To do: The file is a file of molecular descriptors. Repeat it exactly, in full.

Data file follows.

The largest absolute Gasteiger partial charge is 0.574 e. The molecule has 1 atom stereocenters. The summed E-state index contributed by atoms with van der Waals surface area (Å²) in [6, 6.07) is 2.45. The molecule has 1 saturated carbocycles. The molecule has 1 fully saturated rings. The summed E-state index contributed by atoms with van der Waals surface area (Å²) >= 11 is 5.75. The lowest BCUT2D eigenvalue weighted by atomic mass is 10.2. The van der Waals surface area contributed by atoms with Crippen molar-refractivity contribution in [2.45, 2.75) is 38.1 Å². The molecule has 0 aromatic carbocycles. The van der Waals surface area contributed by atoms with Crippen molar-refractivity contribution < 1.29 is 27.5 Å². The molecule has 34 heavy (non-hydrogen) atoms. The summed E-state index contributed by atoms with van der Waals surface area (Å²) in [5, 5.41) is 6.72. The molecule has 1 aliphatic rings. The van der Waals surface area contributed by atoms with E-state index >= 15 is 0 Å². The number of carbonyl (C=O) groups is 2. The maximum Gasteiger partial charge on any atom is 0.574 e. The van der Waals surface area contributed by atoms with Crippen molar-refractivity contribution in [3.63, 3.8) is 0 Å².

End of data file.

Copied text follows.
The largest absolute Gasteiger partial charge is 0.574 e. The molecule has 1 atom stereocenters. The summed E-state index contributed by atoms with van der Waals surface area (Å²) in [6, 6.07) is 2.45. The molecule has 1 saturated carbocycles. The molecule has 1 fully saturated rings. The summed E-state index contributed by atoms with van der Waals surface area (Å²) >= 11 is 5.75. The lowest BCUT2D eigenvalue weighted by atomic mass is 10.2. The van der Waals surface area contributed by atoms with Crippen molar-refractivity contribution in [2.45, 2.75) is 38.1 Å². The molecule has 0 aromatic carbocycles. The van der Waals surface area contributed by atoms with Crippen molar-refractivity contribution < 1.29 is 27.5 Å². The molecule has 34 heavy (non-hydrogen) atoms. The summed E-state index contributed by atoms with van der Waals surface area (Å²) in [5, 5.41) is 6.72. The molecule has 1 aliphatic rings. The van der Waals surface area contributed by atoms with E-state index >= 15 is 0 Å². The number of carbonyl (C=O) groups is 2. The maximum Gasteiger partial charge on any atom is 0.574 e. The van der Waals surface area contributed by atoms with Crippen molar-refractivity contribution in [3.63, 3.8) is 0 Å².